easy and the credential loses credibility.  If the test is too hard, fewer
people take it and the test becomes elitist and distained.
 
What would be a good "failure" rate?
What would be a good duration?  (4-6 hours absolute max, people burn out and
get intimidate!)
What is a good number of questions?
What topic areas?
 
Remember that for each test is published volumes of test preparation and
test taking material.  That material tends to break topics apart which is
another argument for topic groupings.  I believe the topic areas should be
first defined and agreed upon.
 
So with all this said, I think my response comes to one of a process.
Before developing a test, I recommend we:
1- define topic areas to be tested.
2- define test format guidelines (question-multiple answer (4 or 5 choices),
essay, matching, true-false, etc)
3- define test administration process
4- define question petition process and format
5- define teams to develop questions and secondary review/revision
 
I would prefer to see some hands on, but I despise (yes, that strong) those
tests that say "select the command" and the difference is syntax.  To me,
that is the purpose of /? but that does make it very hard and if you ask for
a Cisco command, what about all the other firewalls, switches, and routers?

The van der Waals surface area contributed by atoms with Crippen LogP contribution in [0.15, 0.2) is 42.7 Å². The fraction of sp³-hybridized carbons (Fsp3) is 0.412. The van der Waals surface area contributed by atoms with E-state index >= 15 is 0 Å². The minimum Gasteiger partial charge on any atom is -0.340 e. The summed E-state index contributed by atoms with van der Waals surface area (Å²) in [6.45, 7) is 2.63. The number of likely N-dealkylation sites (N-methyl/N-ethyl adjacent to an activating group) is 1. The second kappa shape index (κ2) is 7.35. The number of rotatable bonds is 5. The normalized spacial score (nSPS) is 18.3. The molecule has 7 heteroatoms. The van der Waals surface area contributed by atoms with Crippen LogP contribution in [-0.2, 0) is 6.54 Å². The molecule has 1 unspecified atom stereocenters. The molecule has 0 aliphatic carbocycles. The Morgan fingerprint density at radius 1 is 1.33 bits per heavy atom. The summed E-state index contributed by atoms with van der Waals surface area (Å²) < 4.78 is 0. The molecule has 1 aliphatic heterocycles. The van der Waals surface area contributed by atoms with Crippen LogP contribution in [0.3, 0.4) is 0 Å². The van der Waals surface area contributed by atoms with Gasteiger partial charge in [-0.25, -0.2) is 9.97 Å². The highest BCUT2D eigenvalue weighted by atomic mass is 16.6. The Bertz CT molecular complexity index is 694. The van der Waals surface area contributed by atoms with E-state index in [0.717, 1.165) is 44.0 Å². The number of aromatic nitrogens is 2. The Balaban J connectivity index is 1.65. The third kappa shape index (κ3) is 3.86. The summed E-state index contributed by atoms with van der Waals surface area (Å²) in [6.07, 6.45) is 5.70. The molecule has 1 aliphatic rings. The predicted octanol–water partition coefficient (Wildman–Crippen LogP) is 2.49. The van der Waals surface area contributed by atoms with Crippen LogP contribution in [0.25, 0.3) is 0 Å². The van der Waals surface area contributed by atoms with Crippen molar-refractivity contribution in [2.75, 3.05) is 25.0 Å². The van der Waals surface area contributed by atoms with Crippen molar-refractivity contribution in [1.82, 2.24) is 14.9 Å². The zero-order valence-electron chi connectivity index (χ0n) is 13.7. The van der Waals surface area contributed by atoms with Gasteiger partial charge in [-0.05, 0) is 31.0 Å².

I would love to see a cert based on experience, but experience is so broad
and we have to quantify what to test.  Unfortunately, that translates to
being able to define what we will test and that distills into a book (Hmmm,
now I go in circles).  So while testing should get rid of those who just
memorize, we cannot afford to.  I have worked in information security for
over 13 years (add another 13 prior to that working as a system designer and
OS developer) and I have some good skills, but a test has to be fair unless
we say "must have experience" and that becomes subjective.
 
So the operative question is not "how subjective should the test be?"  The
more objective the easier to write an "answer" book.  The more subjective
the harder to pass and more difficult to justify passing someone who has
very unusual experience.
 
I guess I am looking at a top down approach.  Again, I am not trying to
counter what James states, just offer another perspective and ask for
consideration of several other very relevant topics.  Thank you for your
time.
 
Cheers,
Gary Palmer
 
-- no pithy saying at the moment...

  _____  

From: owasp-cert-bounces at lists.owasp.org
[mailto:owasp-cert-bounces at lists.owasp.org] On Behalf Of
james at architectbook.com
Sent: Saturday, July 19, 2008 7:01 AM
To: Owasp-cert at lists.owasp.org
Subject: [Owasp-cert] Philosophies on Exam Creation


Figured that it may be useful for each of us to share our own philosophies
on exams. I'll start this one off...

1. I really hate questions that are asked in the negative such as: which of
the following are NOT used to secure applications.

2. I get equally annoyed with questions where the answers are too close as
they tend to imply either indoctrination or are more of a test of
understanding the English language that the subject matter.

3. I do believe that the exam engine should not only randomize questions in
terms of order but also answer choices as well.

4. I also believe that as a goal, we should strive to have a pool of
questions that is three times as large as the actual questions asked.